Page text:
MDGs Financing

A crucial question was raised on last Monday in Islamabad at the National Consultation on Millennium Development Goals (MDGs) Costing seminar: Do we have enough resources to meet the targets set for 2015?

 

Pakistan has committed with the United Nations and SAARC to achieve the MDGs. But ironically nobody worked out what would be the cost of meeting the ambitious, though noble, targets. The credit goes to Ministry of Finance to finally initiate a study to find out the cost of meeting four most important goals – education, health, safe water and sanitation. Since improvement in all these sectors would contribute in the reduction of poverty, the ultimate goal the findings would be used by the finance managers in developing the poverty reduction strategy.

 

(The good omen is that poverty reduction has emerged an area of concern at the radar of the financial managers. This is a sign that the government is moving away from the market economy fundamentalists’ position that growth alone would take care of poverty to the position that affirmative intervention is needed. Some of my skeptic friends do not want to give this credit to the government and believe that all is being done because the elections are around the corner in, hopefully, in 2007. But then that is all democracy is about — where the ruling classes are forced to do right things because of the public pressure.

 

The team leader of the economists, Dr. A.R Kemal, who were assigned to find out how much it would cost to meet only four goals out of eight MDGs feels that given the present revenue stream of the government and resource allocation trend the required funds are not available. His team has worked out the costing of achieving MDGs on extensive modules taking all the cost heads into account. These costing are based on constant price hence one of the criticism made by some seminar participants was that the inflation should have been factored in. Other criticism was on the chronic issue of credibility of the data used as a baseline. While most participants from civil society and provincial governments were willing to live with data on health and education, they disputed the safe water and sanitation baseline figures.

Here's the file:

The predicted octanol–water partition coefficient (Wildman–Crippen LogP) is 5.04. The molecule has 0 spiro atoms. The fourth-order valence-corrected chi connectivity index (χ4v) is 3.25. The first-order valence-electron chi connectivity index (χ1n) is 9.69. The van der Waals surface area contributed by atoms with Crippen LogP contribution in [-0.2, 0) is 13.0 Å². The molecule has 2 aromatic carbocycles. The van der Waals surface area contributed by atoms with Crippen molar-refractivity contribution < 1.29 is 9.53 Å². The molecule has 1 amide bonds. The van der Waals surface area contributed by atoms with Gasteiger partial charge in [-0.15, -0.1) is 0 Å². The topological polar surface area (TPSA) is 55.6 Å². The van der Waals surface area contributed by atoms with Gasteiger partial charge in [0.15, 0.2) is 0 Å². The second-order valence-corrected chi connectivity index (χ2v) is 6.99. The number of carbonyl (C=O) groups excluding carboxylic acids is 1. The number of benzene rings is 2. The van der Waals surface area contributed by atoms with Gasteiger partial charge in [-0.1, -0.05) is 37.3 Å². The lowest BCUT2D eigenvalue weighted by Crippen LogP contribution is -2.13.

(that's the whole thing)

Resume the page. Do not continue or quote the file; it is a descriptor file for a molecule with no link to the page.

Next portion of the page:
Dr. Kemal explained that his team has extrapolated revenues till year 2015 on the basis of possible growth rates of 6%, 7% and 7.6%. In all the scenarios the combined federal and provincial revenue is not expected to have space to provide financial resources for meeting the four MDGs. So what are the options? The fiscal space provided by reduction in debt servicing thanks to 9/11 is already exhausting. According to Dr. Kemal to provide funds for the MDGs the government has four options: One, accept high fiscal deficit; two, restructure government expenditure priorities for instance slash defense expenditure and debt servicing; three, go to the donors who had committed to the world at the time of setting MDGs that they will raise their foreign aid; and four scale down the targets to the level the country can realistically achieve remaining within its own means.

 

Let’s briefly examine these options in the same order. Letting the fiscal deficit rise would be self defeating. The purpose of the whole exercise is reduction of poverty and nothing is more deadly for the poor than the inflation spurred by rise in fiscal deficit. As it is the government’s fiscal maneuvering space is shrinking because of rising trade imbalance. It is relying heavily on the inflow from foreign investment and privatisation proceeds. And then the government has passed a bill putting cap on fiscal deficit. So this option is out.

 

The second option is of having a fresh look on resource allocation priorities. Undoubtedly, there is ample room in whittling down the defense budget. Pakistan has to decide a trade off between having a healthy, educated and satisfied people, and having more toys of destruction. It is well known that without investing in human resource capital no country can defend itself. Dissatisfied poor people do not defend countries no matter how heavily they are armed. There are other wasteful expenditures in the government and undertaken by its associate organisations which can be diverted for right cause once the priorities are clear and everybody is moving in that direction instead of working cross purpose.

 

The third option is indeed open. Pakistan may get some foreign assistance but not to the extent to meet the entire gap between the funds required for meeting the MDG goals and available revenue.

 

The fourth option of scaling down the targets is the easiest and many in the government may like to go for it in the name of localization of target and realism. But the issue is our human development indicators are pathetic and if improvement is not on the top of the priority all dreams of maintaining economic growth and reduction in poverty would be evaporated. The rising crime rate, civil commotion expressing in the form of increasing in terrorism, brewing regional discontent and expanding quagmire of fundamentalism are nurturing on poverty.

 

And poverty, as Noble laureate Amartya Sen says “must be seen as deprivation of basic capabilities rather than merely as lowness of incomes, which is the standard criterion of poverty.” So meeting MDGs is quintessential for development and these goals can only be scored if there is strong political will behind the commitment of the government. Young Minister of State for Finance Omar Ayub says that the constituents’ pressure ensures that the leadership delivers these goals. See democracy does influence the ruling elite>

 

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